On 15 January 2021, the United States Court of Appeals for the District of Columbia Circuit (“DC Circuit Court”) handed down its decision in LLC SPC Stileks v. Republic of Moldova, No. 19-7106 (D.C. Cir. 2021)—a case concerning the confirmation of an arbitral award against the Republic of Moldova. The US courts confirmed the award despite set aside proceedings pending in France and an anticipated preliminary ruling by the Court of Justice of the European Union (“CJEU”). Depending on the outcome of the set aside proceedings in France, the dispute may become an interesting addition to the US case law on confirmation and enforcement of awards that were set aside at the seat of arbitration.
Background to the Dispute
The dispute arose in relation to an energy supply agreement under the Energy Charter Treaty (“ECT”) between Moldtranselectro, a state-owned enterprise in Moldova, and the Ukrainian company Energoalliance. The transaction was completed via a company in the British Virgin Islands – Derimen. After acquiring Derimen’s right to claim the debt, Energoalliance made unsuccessful attempts to recover the debt through the Moldovan courts. In 2010, Energoalliance commenced arbitral proceedings in Paris. In 2013, the Tribunal concluded that Moldova was in breach of its obligations under the ECT and had to pay the Claimant approximately US$49 million.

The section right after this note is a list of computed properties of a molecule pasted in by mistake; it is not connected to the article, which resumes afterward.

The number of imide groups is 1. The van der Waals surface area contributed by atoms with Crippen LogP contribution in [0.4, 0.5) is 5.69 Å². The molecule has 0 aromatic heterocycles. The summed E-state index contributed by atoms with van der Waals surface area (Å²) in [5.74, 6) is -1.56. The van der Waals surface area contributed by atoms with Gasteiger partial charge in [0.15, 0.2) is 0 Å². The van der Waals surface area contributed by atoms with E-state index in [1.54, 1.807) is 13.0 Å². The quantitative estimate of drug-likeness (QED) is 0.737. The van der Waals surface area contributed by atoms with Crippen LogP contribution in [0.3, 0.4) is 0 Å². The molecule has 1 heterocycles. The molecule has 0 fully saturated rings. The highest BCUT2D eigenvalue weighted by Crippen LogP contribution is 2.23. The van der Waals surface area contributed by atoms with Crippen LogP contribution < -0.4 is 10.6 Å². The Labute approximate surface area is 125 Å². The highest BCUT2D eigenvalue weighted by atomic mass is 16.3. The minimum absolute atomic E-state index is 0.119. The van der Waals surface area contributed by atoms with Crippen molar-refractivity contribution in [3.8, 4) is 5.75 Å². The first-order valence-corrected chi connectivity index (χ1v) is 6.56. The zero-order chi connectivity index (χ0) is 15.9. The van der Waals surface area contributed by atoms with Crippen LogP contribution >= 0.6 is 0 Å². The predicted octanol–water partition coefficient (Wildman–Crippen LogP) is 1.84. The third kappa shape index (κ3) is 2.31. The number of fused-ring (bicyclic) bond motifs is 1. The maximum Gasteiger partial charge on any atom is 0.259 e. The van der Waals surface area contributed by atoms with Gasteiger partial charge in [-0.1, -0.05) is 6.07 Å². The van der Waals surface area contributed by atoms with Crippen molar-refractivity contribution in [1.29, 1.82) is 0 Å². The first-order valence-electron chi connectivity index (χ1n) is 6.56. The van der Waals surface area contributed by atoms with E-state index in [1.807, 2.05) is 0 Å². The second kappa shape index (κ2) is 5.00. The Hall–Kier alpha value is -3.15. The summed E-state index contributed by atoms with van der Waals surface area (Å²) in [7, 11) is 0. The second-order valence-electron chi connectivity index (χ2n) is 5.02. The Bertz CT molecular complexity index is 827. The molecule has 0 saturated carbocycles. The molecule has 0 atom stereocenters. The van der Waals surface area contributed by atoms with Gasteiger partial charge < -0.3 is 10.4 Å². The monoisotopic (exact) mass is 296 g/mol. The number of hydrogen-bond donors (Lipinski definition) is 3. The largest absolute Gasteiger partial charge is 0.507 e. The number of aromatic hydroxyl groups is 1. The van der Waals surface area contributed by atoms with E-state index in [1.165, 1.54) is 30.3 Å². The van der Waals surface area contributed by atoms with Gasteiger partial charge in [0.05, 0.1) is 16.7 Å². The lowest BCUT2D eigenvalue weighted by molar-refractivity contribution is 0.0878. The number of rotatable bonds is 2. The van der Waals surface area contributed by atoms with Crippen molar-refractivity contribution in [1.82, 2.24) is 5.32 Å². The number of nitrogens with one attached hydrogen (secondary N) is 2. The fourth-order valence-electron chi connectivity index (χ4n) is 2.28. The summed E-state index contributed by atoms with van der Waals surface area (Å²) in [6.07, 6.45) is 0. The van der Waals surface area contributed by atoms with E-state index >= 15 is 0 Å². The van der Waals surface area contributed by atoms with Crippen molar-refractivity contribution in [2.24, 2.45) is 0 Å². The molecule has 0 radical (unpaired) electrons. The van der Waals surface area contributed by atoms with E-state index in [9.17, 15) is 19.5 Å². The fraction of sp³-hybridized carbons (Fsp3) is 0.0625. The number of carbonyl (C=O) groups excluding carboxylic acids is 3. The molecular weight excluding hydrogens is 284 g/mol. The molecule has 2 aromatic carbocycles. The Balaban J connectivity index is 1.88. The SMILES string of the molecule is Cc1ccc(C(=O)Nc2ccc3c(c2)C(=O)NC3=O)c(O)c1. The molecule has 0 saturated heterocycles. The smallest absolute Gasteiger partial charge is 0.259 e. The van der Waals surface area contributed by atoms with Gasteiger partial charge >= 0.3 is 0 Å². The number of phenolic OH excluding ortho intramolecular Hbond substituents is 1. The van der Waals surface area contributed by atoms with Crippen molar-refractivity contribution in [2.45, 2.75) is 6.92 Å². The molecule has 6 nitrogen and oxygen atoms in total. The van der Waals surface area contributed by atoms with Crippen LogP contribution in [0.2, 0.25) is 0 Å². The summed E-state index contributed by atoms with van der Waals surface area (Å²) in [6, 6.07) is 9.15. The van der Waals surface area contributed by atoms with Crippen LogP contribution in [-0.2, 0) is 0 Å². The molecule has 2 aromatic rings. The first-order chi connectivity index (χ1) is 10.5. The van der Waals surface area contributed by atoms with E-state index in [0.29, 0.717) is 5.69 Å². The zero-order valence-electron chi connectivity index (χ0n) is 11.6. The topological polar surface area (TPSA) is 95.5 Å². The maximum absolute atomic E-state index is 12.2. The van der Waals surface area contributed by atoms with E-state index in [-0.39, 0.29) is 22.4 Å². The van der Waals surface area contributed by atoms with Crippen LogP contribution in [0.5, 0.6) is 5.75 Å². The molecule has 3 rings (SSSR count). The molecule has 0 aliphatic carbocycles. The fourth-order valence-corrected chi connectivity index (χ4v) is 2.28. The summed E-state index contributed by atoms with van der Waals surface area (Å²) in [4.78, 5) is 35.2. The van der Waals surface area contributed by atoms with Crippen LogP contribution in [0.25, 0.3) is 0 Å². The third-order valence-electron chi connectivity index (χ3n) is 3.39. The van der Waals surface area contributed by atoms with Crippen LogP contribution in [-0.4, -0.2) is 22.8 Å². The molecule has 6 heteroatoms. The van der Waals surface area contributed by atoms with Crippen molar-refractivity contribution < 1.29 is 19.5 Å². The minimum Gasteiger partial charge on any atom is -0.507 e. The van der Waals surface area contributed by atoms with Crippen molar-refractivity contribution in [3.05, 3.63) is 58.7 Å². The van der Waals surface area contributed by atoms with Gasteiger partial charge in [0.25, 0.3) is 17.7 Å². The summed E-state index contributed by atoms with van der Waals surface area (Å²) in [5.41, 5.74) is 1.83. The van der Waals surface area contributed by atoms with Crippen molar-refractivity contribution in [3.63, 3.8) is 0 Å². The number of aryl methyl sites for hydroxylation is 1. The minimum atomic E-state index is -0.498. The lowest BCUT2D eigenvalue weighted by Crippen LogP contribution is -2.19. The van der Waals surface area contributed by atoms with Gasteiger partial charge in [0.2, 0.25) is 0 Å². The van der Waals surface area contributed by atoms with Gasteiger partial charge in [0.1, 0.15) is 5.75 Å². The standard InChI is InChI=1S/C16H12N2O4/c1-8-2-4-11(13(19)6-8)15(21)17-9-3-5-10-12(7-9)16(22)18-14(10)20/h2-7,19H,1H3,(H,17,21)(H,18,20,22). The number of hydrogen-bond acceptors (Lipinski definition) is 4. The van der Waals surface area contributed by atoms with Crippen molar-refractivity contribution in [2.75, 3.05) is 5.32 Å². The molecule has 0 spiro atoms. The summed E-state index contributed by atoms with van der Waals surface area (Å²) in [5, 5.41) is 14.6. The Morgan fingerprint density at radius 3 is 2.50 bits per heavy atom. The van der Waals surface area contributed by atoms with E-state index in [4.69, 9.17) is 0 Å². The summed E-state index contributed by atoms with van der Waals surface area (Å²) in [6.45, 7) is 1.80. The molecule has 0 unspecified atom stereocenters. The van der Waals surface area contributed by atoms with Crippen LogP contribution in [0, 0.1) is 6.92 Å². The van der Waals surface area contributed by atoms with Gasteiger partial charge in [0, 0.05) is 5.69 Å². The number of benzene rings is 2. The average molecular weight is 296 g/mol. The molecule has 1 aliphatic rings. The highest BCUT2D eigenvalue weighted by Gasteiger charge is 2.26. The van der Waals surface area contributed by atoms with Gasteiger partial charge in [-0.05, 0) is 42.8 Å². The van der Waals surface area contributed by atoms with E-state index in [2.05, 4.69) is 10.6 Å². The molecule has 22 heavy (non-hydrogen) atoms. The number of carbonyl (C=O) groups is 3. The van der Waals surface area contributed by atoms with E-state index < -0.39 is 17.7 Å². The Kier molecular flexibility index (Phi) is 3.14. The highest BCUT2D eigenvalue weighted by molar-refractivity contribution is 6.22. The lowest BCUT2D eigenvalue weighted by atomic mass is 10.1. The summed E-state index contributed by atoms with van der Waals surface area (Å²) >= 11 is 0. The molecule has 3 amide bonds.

As a result, the Moldovan Government sought to set aside the award in the French courts (the Paris Court of Appeal), while the award creditor petitioned to confirm the arbitral award in the United States. Later on, LLC Komstroy became a successor in interest to Energoalliance. The DC District Court decided to stay proceedings pending the outcome of the case in the Paris Court of Appeal. The Court of Cassation in France vacated the decision of the Paris Court of Appeal and reinstated the award. Faced again with the remanded application to set aside the award, the Paris Court of Appeal resorted to the CJEU for a preliminary judgment on three questions, which focus on the CJEU’s take on the boundaries of the term ‘investment’ under the ECT. Indeed, the scope of the term ‘investment’ under Article 1(6) of the ECT has been the core issue of the dispute. While the arbitrators appointed by Energoalliance and Moldova found that Energoalliance’s right to receive payments constituted an investment under the ECT, the president of the arbitral tribunal, Dominic Pellew, disagreed. In his dissenting opinion, he concluded that the tribunal lacked jurisdiction ratione materiae. In his view, the right to payment arising from a contract for the supply of goods did not constitute an ‘investment’ under the ECT. The CJEU hearing is scheduled for early March 2021.